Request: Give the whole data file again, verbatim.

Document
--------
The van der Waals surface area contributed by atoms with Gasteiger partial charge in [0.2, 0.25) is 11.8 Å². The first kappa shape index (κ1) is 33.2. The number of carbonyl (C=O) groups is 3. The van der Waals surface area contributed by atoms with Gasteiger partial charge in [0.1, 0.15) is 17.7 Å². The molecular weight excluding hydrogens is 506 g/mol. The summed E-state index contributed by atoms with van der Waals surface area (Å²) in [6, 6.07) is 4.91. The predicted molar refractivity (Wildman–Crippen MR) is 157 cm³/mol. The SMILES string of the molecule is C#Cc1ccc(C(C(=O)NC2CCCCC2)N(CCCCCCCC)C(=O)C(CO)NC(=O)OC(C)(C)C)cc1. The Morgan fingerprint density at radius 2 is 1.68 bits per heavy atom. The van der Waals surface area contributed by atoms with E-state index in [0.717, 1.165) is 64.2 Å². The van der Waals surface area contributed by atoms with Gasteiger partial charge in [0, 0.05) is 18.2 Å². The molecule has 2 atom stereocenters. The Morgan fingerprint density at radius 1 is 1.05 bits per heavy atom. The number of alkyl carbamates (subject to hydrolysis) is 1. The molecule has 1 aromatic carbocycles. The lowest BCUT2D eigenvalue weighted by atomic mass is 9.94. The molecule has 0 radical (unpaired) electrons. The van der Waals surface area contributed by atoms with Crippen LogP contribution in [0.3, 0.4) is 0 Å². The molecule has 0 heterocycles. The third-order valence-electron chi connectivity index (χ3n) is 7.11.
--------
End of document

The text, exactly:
The van der Waals surface area contributed by atoms with Gasteiger partial charge in [0.2, 0.25) is 11.8 Å². The first kappa shape index (κ1) is 33.2. The number of carbonyl (C=O) groups is 3. The van der Waals surface area contributed by atoms with Gasteiger partial charge in [0.1, 0.15) is 17.7 Å². The molecular weight excluding hydrogens is 506 g/mol. The summed E-state index contributed by atoms with van der Waals surface area (Å²) in [6, 6.07) is 4.91. The predicted molar refractivity (Wildman–Crippen MR) is 157 cm³/mol. The SMILES string of the molecule is C#Cc1ccc(C(C(=O)NC2CCCCC2)N(CCCCCCCC)C(=O)C(CO)NC(=O)OC(C)(C)C)cc1. The Morgan fingerprint density at radius 2 is 1.68 bits per heavy atom. The van der Waals surface area contributed by atoms with E-state index in [0.717, 1.165) is 64.2 Å². The van der Waals surface area contributed by atoms with Gasteiger partial charge in [0, 0.05) is 18.2 Å². The molecule has 2 atom stereocenters. The Morgan fingerprint density at radius 1 is 1.05 bits per heavy atom. The number of alkyl carbamates (subject to hydrolysis) is 1. The molecule has 1 aromatic carbocycles. The lowest BCUT2D eigenvalue weighted by atomic mass is 9.94. The molecule has 0 radical (unpaired) electrons. The van der Waals surface area contributed by atoms with Crippen LogP contribution in [0.3, 0.4) is 0 Å². The molecule has 0 heterocycles. The third-order valence-electron chi connectivity index (χ3n) is 7.11.